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GDPR Crosses the Pond

Most companies on the scale of the ones subject to the law will already have a data protection officer or something similar. But will that position be in compliance with Article 36, which stipulates, among other things, that the officer be “involved, properly and in a timely manner, in all issues which relate to the protection of personal data,” or Article 39, which lays out the officer’s six tasks, one of which invokes the stipulations of Article 35, the law about assessing data protection initiatives, which itself refers to multiple other articles?

When overseas businesses encounter this thicket of regulations, they might be tempted to just give up. But some are embracing the challenge by hiring employees whose job is solely to investigate GDPR compliance. The need for more data oversight, especially at multinationals with decentralized offices, could be a reason to bring data to the C-suite by hiring a chief data officer (CDO), something Gartner estimates 90% of large organizations will do by 2019.

Thrusting data oversight to the forefront is a smart bet in the age of high-profile breaches, such as 1.5 billion accounts hacked from Yahoo 2 years ago. Breaches can ruin individuals’ lives, damage businesses sales, and erode public trust. In the case of Yahoo, a breach can lead to the largest class action lawsuit in history. Had GDPR been in effect in 2015, Yahoo, with $4.9 billion in revenue, could have been fined almost $200 million.

What’s Ahead

Can GDPR represent an opportunity? In their most organic state, businesses reject regulations; what enterprise wants to be told to tamp down on the money-making? But, deep down, businesses know they need arbiters of fair play. And the best ones play the rules to their advantage. With the unprecedented GDPR looming, savvy organizations have already started internal audits of data. They are dusting off old servers, peeling away the layers of amalgamated security and storage systems, and planning for the future strategically. They are aware that, although the GDPR won’t undergo wholesale changes for many years, commerce will continue to modernize—cloud computing, AI, Internet of Things, augmented reality, and the end of smartphones. As everything digitizes, data increases exponentially. If it is not safe and secure, it is not valuable.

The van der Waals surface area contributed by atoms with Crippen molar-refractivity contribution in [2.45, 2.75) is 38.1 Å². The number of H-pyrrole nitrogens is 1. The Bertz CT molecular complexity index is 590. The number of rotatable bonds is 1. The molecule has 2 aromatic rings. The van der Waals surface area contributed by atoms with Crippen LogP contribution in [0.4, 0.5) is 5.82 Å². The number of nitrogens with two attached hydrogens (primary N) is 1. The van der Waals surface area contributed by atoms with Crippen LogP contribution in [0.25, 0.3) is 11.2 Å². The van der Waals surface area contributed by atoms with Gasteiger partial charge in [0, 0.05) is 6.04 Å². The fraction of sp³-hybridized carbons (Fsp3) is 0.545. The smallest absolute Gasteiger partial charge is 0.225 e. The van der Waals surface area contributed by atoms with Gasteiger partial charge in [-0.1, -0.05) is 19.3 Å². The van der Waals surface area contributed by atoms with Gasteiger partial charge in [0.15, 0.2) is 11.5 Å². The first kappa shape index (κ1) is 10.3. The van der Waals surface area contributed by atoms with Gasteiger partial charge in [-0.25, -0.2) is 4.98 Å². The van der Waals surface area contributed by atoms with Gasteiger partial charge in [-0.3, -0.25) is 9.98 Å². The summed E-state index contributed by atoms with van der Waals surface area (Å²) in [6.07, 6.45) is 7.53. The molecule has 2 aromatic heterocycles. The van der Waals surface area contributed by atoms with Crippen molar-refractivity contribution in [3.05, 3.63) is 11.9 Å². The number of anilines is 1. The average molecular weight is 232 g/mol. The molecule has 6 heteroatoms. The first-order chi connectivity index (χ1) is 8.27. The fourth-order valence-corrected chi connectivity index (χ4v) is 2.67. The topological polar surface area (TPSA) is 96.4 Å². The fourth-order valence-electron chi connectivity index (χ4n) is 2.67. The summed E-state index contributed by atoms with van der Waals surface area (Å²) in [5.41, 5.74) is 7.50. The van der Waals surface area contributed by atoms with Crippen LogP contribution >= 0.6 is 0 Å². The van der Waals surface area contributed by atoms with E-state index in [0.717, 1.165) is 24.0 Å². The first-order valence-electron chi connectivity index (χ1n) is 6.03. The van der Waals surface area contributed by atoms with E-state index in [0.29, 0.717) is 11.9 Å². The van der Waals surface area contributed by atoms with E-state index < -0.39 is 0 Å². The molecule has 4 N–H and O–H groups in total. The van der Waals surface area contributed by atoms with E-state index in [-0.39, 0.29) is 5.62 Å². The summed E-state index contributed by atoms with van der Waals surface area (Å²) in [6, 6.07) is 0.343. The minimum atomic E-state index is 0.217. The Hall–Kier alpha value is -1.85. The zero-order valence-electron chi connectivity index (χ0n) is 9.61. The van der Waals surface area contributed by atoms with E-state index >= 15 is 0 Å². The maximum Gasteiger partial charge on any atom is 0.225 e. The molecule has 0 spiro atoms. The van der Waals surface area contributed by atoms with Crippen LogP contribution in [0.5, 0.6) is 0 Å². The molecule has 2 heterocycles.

As businesses undergo the GDPR adoption process, they will discover that their situation is not, in fact, so unprecedented. It was only 15 years ago that the U.S. passed the Sarbanes-Oxley Act (SOX) to protect shareholders, workers, and consumers from corporate accounting fraud. Grown from the disastrous financial scandals of Enron, Tyco, WorldCom, and others, SOX forced companies to keep meticulous, sophisticated data records that were subject to outside audit and came with steep penalties of not just money but imprisonment.

While the legislation passed Congress with near-unanimous support, over the early years of implementation, the law garnered praise and criticism alike. So perhaps it is not striking to see how it continues to get lumped in with other federal regulations as an IT headache. But what such treatment shows is that SOX compliance invariably leads to cost savings and business satisfaction. In one recent poll, three-quarters of financial advisors said that their clients would benefit if all public companies were subject to SOX’s controversial Section 404 requirement, which mandates them to report on the effectiveness of their internal financial controls.

When severe situations call for new systems of oversight, the winners are those that don’t panic and do their due diligence. Technology will still drive human interconnectivity, and governments will continue to preserve that still-coveted human desire called privacy. Opportunities for seemingly unlikely players—U.S. businesses with EU networks—lie everywhere in between.

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